Nclb Failure

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I am writing my research paper to show that the No Child Left Behind (NCLB) act is a failure. The NCLB act was brought forth in 2001 by the George W. Bush administration in an effort to assess basic skills and raise national test scores. In this essay I will provide evidence that NCLB is in fact making it harder for children to succeed. Although NCLB has raised test scores, it requires teachers to “teach to the test,” as opposed to teaching children what they actually need to know to succeed, and leaves children unprepared for further education. NCLB also takes the focus off of the arts and puts it all on subjects that are tested by the state. In an article published in the Phi Delta Kappa International Magazine, the ten biggest effects…show more content…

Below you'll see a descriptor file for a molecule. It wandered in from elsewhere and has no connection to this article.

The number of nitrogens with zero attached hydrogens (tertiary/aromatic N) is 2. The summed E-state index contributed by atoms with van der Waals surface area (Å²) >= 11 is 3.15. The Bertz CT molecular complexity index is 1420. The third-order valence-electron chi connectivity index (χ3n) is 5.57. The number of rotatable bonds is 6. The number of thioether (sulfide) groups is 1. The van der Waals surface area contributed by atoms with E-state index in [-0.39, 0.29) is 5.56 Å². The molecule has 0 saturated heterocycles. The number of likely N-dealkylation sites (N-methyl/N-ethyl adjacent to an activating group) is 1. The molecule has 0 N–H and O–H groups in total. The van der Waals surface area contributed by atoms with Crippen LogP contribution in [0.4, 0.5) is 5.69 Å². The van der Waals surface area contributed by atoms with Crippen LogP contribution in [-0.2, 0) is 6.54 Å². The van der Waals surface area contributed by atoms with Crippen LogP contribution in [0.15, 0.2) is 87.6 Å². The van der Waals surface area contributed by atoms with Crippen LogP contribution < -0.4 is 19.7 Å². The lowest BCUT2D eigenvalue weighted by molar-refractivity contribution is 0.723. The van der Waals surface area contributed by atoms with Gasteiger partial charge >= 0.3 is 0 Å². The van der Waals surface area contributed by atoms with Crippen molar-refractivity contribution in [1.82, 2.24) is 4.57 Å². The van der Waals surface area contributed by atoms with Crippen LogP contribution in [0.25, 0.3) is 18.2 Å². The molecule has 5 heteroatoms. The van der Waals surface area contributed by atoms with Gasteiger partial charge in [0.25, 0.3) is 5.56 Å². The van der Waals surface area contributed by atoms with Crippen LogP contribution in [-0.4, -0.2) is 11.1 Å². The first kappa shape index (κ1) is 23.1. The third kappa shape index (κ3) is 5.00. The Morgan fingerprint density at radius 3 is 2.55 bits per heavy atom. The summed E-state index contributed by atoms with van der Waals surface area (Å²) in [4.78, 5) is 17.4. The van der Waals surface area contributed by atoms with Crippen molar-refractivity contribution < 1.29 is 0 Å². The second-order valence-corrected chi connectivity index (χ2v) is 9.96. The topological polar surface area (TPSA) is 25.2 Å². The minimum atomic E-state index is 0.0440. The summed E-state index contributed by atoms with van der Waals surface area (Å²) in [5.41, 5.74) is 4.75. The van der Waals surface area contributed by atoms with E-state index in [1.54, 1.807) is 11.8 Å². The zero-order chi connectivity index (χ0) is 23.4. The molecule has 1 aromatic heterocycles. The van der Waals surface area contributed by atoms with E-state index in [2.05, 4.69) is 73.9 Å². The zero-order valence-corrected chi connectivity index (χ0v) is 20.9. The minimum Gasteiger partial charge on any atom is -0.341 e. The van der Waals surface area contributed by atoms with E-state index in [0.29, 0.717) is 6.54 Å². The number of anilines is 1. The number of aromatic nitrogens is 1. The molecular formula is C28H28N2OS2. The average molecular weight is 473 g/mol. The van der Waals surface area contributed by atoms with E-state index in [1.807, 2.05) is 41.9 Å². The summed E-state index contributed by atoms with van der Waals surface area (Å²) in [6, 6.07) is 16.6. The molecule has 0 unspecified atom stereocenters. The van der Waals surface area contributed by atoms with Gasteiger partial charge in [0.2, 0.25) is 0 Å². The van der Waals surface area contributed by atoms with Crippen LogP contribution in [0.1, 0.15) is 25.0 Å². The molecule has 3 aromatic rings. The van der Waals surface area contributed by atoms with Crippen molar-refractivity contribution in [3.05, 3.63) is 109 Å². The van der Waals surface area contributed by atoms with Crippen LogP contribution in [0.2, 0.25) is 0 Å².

The effects of NCLB affected everyone, whether you were at the top of your class or toward the bottom. To those of us who experienced the affects if NCLB first hand, it seemed like the students who put in the least amount of effort got rewarded the same things that the students putting in hours of work got. I asked my good friend Casey Collins, who attends University of North Carolina at Chapel Hill, if she felt that NCLB was affective she said, “In all seriousness it was passed to help those who were behind get back on their feet, but it never took into account why all of these students were doing poorly in the first place. It's not effective in the fact that these kids are now moving forward but still don’t have the knowledge to do so. It also holds back the kids who work hard to succeed.” Many of the people I asked agreed in some way with Casey. I also asked another girl I graduated with, Lauren Maule, who now attends Eastern Carolina University, she said that she did not believe NCLB was affective because, “No Child Left Behind serves as a way to let students who do not deserve to move on in the school system, move ahead. If you do not work during the school year and can pass a test at the end and your peers did homework every night and just cannot seem to sit through a test you do not deserve to be able to be compared to them by moving on to the next grade level.” Both Casey and Lauren were in the top ten percent of our class, and neither agrees with what has happened in high schools since 2001. Who understands the effects more then the people who experienced it? I would have to completely agree with Casey and Lauren. NCLB allows students who put forward minimal or no effort to

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